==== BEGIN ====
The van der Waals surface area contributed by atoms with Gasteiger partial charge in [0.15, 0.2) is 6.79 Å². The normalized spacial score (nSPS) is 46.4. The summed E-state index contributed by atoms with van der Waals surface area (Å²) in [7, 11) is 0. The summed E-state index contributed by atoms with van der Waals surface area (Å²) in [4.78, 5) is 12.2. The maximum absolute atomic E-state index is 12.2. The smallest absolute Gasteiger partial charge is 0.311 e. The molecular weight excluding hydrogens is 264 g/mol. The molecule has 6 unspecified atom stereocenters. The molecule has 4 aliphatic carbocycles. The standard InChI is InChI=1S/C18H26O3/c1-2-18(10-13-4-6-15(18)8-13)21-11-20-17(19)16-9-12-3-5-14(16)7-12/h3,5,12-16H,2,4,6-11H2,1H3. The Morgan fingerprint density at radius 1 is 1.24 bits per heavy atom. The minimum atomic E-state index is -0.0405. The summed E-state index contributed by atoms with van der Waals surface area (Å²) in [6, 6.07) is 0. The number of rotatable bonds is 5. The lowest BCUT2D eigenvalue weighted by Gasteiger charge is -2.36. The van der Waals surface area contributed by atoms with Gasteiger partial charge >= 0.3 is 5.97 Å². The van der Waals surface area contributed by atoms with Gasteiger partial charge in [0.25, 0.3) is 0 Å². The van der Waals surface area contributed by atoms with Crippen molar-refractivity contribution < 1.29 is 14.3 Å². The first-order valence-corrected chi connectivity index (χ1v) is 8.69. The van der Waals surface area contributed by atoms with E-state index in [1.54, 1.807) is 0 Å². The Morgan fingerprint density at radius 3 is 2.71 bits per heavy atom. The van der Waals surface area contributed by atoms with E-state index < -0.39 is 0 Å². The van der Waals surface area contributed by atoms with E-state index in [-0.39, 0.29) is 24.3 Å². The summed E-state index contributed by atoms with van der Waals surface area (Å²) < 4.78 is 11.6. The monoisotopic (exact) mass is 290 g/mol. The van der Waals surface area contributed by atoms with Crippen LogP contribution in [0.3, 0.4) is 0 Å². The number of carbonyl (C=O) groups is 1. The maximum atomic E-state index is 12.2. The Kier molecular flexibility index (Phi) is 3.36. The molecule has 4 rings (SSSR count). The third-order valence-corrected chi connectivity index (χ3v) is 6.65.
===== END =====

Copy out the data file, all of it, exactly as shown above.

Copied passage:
The van der Waals surface area contributed by atoms with Gasteiger partial charge in [0.15, 0.2) is 6.79 Å². The normalized spacial score (nSPS) is 46.4. The summed E-state index contributed by atoms with van der Waals surface area (Å²) in [7, 11) is 0. The summed E-state index contributed by atoms with van der Waals surface area (Å²) in [4.78, 5) is 12.2. The maximum absolute atomic E-state index is 12.2. The smallest absolute Gasteiger partial charge is 0.311 e. The molecular weight excluding hydrogens is 264 g/mol. The molecule has 6 unspecified atom stereocenters. The molecule has 4 aliphatic carbocycles. The standard InChI is InChI=1S/C18H26O3/c1-2-18(10-13-4-6-15(18)8-13)21-11-20-17(19)16-9-12-3-5-14(16)7-12/h3,5,12-16H,2,4,6-11H2,1H3. The Morgan fingerprint density at radius 1 is 1.24 bits per heavy atom. The minimum atomic E-state index is -0.0405. The summed E-state index contributed by atoms with van der Waals surface area (Å²) in [6, 6.07) is 0. The number of rotatable bonds is 5. The lowest BCUT2D eigenvalue weighted by Gasteiger charge is -2.36. The van der Waals surface area contributed by atoms with Gasteiger partial charge >= 0.3 is 5.97 Å². The van der Waals surface area contributed by atoms with Gasteiger partial charge in [0.25, 0.3) is 0 Å². The van der Waals surface area contributed by atoms with Crippen molar-refractivity contribution < 1.29 is 14.3 Å². The first-order valence-corrected chi connectivity index (χ1v) is 8.69. The van der Waals surface area contributed by atoms with E-state index in [1.54, 1.807) is 0 Å². The Morgan fingerprint density at radius 3 is 2.71 bits per heavy atom. The van der Waals surface area contributed by atoms with E-state index < -0.39 is 0 Å². The van der Waals surface area contributed by atoms with E-state index in [-0.39, 0.29) is 24.3 Å². The summed E-state index contributed by atoms with van der Waals surface area (Å²) < 4.78 is 11.6. The monoisotopic (exact) mass is 290 g/mol. The van der Waals surface area contributed by atoms with Crippen LogP contribution in [0.3, 0.4) is 0 Å². The number of carbonyl (C=O) groups is 1. The maximum atomic E-state index is 12.2. The Kier molecular flexibility index (Phi) is 3.36. The molecule has 4 rings (SSSR count). The third-order valence-corrected chi connectivity index (χ3v) is 6.65.